The WorldCare Wire Winter 2023

Welcome to this edition of WorldCare’s quarterly e-newsletter, where you’ll learn how a WorldCare Medical Second Opinion (MSO) gives you access to specialty and sub-specialty care teams. You’ll also learn about Parkinson’s disease and research advances from The WorldCare Consortium® providers.

For Your Health: WorldCare MSOs Give You Access to Leading Specialists and Care Teams

WorldCare’s medical second opinions are provided by teams of specialists and subspecialists from top-ranked hospitals and institutions within The WorldCare Consortium®. Our MSO teams have comprehensive expertise in diagnosing and treating serious and complex conditions.

Your case gets reviewed by some of the best medical minds, without you needing to leave home. Your WorldCare MSO is personalized for your unique health issues and includes access to the latest research and clinical advances.

Fast facts about The WorldCare Consortium®:

6 top-ranked institutions for critical conditions by U.S. News and World Report

20,000+ specialists and sub-specialists

$4 billion annual investment in U.S. biomedical research

Health IQ: Parkinson’s Disease

Parkinson’s by the numbers:

• Parkinson’s affects more than 6 million people worldwide.4

• Parkinson’s is the second most common neurodegenerative disease after Alzheimer’s disease.5

• Motor symptoms only develop later in the disease course, after 60 to 80% of the neurons in the substantia nigra have been impaired.1

• Men are 1.5 times more likely to develop Parkinson’s than women.5

1 Parkinson’s Foundation. What is Parkinson’s? Accessed at

2 World Health Organization. Parkinson disease. Accessed at

3 UpToDate. Patient education: Parkinson disease treatment options — medications (Beyond the Basics). Accessed at

4 The Michael J. Fox Foundation for Parkinson’s Research. Parkinson’s 101. Accessed at

5 Parkinson’s Foundation. Who has Parkinson’s? Accessed at

The WorldCare Consortium® Research Update: McLean Hospital Researchers Make a Promising Discovery for Improving Stem Cell Treatments for Parkinson’s Disease

In 2017 and 2018, Mass General Hospital neurosurgeons implanted dopamine-producing neurons into the brain of a patient with Parkinson’s disease who was no longer responding to medications. The implanted neurons, derived from stem cells from the patient’s own skin, resulted in modest symptom improvements.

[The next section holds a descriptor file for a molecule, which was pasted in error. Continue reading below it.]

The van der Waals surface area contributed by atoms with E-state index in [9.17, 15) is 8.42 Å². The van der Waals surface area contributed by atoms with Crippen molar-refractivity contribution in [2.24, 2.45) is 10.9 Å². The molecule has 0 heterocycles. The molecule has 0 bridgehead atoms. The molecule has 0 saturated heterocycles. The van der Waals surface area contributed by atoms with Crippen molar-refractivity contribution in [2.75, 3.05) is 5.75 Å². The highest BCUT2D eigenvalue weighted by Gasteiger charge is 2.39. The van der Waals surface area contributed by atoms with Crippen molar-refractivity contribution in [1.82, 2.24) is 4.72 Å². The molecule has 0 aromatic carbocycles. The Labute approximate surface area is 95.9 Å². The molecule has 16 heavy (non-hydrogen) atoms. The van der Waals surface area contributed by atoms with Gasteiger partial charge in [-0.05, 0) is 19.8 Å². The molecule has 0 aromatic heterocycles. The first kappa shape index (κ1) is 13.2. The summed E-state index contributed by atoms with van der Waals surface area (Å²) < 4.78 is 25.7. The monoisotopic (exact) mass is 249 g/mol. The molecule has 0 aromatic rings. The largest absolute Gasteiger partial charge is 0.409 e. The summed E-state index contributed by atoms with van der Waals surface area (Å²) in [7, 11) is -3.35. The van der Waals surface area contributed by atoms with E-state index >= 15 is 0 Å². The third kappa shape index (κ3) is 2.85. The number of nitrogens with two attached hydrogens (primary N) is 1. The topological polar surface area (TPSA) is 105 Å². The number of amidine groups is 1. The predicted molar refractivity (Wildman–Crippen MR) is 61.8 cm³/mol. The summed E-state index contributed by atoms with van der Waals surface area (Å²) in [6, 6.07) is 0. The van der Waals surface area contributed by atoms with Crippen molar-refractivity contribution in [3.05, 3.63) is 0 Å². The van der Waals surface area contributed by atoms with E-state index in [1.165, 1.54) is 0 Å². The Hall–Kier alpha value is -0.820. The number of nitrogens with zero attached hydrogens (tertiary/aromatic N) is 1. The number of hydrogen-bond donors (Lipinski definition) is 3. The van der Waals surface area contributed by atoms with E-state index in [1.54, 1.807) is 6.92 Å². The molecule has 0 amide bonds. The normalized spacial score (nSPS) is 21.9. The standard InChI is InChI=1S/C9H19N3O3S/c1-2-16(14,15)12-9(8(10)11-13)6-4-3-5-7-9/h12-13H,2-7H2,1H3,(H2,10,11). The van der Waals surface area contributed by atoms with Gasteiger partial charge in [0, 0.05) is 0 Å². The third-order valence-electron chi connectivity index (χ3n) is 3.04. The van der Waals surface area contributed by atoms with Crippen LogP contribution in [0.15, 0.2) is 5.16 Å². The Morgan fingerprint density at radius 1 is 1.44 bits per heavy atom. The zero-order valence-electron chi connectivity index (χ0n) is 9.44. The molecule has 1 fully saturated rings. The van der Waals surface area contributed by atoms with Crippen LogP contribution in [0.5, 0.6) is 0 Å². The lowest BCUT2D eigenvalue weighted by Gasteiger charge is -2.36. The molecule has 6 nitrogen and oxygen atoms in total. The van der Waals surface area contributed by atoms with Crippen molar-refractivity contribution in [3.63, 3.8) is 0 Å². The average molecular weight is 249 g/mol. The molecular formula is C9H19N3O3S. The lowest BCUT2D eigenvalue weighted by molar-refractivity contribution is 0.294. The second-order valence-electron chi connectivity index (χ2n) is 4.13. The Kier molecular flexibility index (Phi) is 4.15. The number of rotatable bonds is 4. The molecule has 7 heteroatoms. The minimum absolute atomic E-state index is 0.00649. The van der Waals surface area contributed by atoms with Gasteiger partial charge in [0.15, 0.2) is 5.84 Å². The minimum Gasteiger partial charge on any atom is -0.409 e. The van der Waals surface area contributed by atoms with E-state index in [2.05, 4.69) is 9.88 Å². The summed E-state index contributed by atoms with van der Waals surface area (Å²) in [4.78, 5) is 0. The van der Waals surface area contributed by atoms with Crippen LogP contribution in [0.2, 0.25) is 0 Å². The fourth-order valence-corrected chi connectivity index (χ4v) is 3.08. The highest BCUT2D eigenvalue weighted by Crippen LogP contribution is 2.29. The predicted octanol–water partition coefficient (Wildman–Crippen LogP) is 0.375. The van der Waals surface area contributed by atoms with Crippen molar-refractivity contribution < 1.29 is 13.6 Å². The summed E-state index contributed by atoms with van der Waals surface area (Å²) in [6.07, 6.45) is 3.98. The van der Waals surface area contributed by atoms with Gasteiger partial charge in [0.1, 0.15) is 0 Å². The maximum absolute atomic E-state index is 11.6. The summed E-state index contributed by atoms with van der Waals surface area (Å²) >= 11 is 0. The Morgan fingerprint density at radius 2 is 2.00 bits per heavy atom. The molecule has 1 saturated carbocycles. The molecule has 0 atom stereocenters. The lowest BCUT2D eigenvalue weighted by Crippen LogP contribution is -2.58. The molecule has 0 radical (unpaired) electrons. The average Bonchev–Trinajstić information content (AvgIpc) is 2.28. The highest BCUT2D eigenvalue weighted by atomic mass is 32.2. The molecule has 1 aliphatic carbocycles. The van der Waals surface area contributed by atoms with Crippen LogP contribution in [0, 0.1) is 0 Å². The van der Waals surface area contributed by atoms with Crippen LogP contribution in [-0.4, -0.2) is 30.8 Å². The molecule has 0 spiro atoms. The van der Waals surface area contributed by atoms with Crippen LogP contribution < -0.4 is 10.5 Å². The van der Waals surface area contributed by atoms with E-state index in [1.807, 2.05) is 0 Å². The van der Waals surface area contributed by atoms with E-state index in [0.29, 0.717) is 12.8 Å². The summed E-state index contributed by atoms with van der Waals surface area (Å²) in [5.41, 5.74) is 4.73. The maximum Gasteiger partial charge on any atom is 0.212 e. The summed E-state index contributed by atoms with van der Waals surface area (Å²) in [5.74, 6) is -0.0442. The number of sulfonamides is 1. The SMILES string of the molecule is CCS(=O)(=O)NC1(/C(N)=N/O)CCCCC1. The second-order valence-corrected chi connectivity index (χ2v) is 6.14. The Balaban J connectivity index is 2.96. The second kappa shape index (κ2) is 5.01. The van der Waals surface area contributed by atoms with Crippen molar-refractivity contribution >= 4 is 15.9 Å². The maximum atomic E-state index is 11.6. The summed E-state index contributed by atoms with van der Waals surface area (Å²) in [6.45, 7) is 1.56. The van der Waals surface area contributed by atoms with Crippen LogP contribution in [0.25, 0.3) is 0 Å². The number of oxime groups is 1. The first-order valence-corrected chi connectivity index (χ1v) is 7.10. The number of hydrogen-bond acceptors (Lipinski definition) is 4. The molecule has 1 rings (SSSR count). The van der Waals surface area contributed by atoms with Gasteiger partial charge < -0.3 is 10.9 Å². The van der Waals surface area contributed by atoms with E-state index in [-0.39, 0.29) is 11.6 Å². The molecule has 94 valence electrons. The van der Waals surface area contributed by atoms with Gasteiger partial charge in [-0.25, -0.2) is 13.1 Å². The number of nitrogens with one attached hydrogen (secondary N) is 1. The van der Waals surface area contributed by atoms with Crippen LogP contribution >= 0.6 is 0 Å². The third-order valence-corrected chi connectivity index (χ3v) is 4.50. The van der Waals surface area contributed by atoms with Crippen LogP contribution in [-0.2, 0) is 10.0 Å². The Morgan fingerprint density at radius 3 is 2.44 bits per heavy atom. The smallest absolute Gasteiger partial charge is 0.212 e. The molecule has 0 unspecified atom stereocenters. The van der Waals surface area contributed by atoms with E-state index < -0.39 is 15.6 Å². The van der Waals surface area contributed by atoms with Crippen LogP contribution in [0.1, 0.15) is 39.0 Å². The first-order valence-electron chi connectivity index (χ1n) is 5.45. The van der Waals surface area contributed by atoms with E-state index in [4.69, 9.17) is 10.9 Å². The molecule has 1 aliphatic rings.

Recently, researchers from the Molecular Neurobiology Laboratory at McLean Hospital, part of Mass General Brigham, learned from animal studies that some dopamine cells do not survive transplantation due to an inflammatory response triggered by the procedure. To address this issue, they transplanted dopamine-producing neurons together with immune cells called T-regulatory cells into rodent models. The novel strategy resulted in dramatically increased neuron survival.

Learn More

The WorldCare Consortium® Provider Research News

AI Helps Gastroenterologists Find and Remove 13% More Colorectal Polyps

Most colorectal polyps are benign, but nearly all colorectal cancers start as polyps. Removing polyps as early as possible reduces the risk of developing colon or rectal cancer in the future.

Recent research at Northwestern Medicine showed that gastroenterologists performing colonoscopies assisted by AI achieved a 13% increase in detecting and removing colorectal polyps compared to those who did not use AI. Previous studies have indicated every 1% increase in detection translates to a 3% decrease in cancer risk within 5 years of a colonoscopy.

Northwestern Medicine now offers AI-guided colonoscopies using the FDA-approved Medtronic GI Genius™ computer-aided detection system at all locations, including its nine acute-care hospitals and four outpatient locations in suburbs of Chicago.

Study Finds Using Multiple Rating Scales is a Better Metric for Predicting Positive Responses to Transcranial Magnetic Stimulation for Major Depressive Disorder

Repetitive transcranial magnetic stimulation (rTMS) is an approved therapy for treating major depression that does not respond to medications. The effectiveness typically ranges from 30% to 60%, according to previous studies.

UCLA Health researchers recently analyzed outcomes of more than 700 patients treated with rTMS for a six-week period with four depression rating scales. Overall, 54% of patients reported a significant response on one or more rating scales. However, when only one rating scale was considered, the results missed up to a third of total positive responses. The investigation also revealed that patients who reported improvements within the first five or 10 treatments were most likely to respond throughout the course of treatment.

UCLA Health’s precision approach to rTMS includes a psychiatrist seeing patients at every treatment session and tracking patients’ symptoms weekly with multiple rating scales.

The Value of WorldCare

WorldCare is the benefit that saves lives.